World Breastfeeding Week 2019

1st - 7th August

According to the Royal College of Paediatrics and Child Health (RCPCH), the UK has one of the lowest rates of breastfeeding in Europe.

 

World Breastfeeding Week (WBW) is an annual awareness campaign organised by the World Alliance for Breastfeeding Action (WABA) - a global network of individuals and organisations dedicated to the protection, promotion and support of breastfeeding worldwide.

 

Empower Parents, Enable Breastfeeding

The slogan for this year’s campaign is ‘Empower Parents, Enable Breastfeeding’. According to the WABA, the focus behind the slogan is to support not just mothers, but partners and family members to help them realise their breastfeeding goals.

 

The WABA says that “breastfeeding is in the mother’s domain and when fathers, partners, families, workplaces, and communities support her, breastfeeding improves.”

 

Breastfeeding in the UK

An analysis of global breastfeeding prevalence found that in the UK only 34% of babies are receiving some breast milk at 6 months, compared with 49% in the USA and 71% in Norway.

 

Making the decision to breastfeed a child is a very personal one. It’s also one that is likely to attract strong opinions from friends and family members. However, it’s recommended by medical professionals that newborn babies should be exclusively breastfed for six months, and then alongside family foods afterwards (e.g. fruit, vegetables, grain, protein) until the parent decides otherwise.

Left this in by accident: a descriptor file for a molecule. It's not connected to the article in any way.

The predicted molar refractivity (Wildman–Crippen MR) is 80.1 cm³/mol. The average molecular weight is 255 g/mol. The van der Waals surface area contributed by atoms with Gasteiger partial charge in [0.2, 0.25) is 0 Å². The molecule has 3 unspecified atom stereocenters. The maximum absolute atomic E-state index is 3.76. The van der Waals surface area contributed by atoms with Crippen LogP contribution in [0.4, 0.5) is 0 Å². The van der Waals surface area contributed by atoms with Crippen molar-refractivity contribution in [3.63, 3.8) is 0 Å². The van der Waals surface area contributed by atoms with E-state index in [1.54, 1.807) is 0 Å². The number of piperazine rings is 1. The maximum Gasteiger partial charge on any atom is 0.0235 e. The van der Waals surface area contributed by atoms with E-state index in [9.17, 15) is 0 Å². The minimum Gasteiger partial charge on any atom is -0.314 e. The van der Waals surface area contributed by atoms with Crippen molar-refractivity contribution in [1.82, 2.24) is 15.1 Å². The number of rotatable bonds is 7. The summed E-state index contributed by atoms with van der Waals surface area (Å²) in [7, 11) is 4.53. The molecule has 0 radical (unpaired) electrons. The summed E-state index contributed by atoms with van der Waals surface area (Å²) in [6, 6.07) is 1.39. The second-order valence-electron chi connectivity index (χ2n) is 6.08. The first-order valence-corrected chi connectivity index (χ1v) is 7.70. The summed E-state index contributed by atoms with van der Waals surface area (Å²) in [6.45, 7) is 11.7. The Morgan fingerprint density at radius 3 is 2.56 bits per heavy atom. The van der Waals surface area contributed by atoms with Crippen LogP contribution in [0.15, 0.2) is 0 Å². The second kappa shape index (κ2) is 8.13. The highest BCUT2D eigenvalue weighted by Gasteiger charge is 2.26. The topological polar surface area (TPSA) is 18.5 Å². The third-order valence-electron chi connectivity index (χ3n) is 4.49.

In this guidance, we have listed a selection of key benefits to breastfeeding infants, they include:

 

Infant health benefits

Breast milk provides the ideal nutrition for infants. It has a nearly perfect mix of vitamins, protein, and fat - everything a baby needs to grow. Breast milk also contains antibodies that help infants fight off a variety of health concerns, such as:

 

- Diarrhoea and vomiting

- Childhood leukaemia

- Obesity

- Cardiovascular disease in adulthood

 

Maternal health benefits

As well as providing a number of health benefits for a baby, breastfeeding can help mothers lower their risk of developing:

 

- Breast cancer

- Ovarian cancer

- Osteoporosis (weak bones)

 

Due to the physical closeness, skin-to-skin touching, and eye contact, the act of breastfeeding also helps build a strong emotional bond between the mother and her baby.

 

Financial benefits

Along with having many health benefits, breastfeeding can also provide financial rewards for young families by avoiding the regular expense of purchasing formula milk. Breastfeeding infants can also be financially beneficial in the long-term, as the likelihood of future medical expenses reduces due to their improved health.

 

As well as positively affecting personal finances, breastfeeding also contributes to significant savings for the NHS, due to fewer hospital admissions and GP consultations.

 

Environmental benefits

The health of our planet is affected by the way babies are fed. Breast milk is a natural, renewable food that is produced and delivered without pollution, packaging or waste. The breast milk substitute industry, on the other hand, carries a negative environmental impact that is not commonly recognised.

 

 

If you would like more information on the topics mentioned in this article, or if you have any other wellbeing concerns, please call our free, 24-hour helpline on:

0800 030 5182

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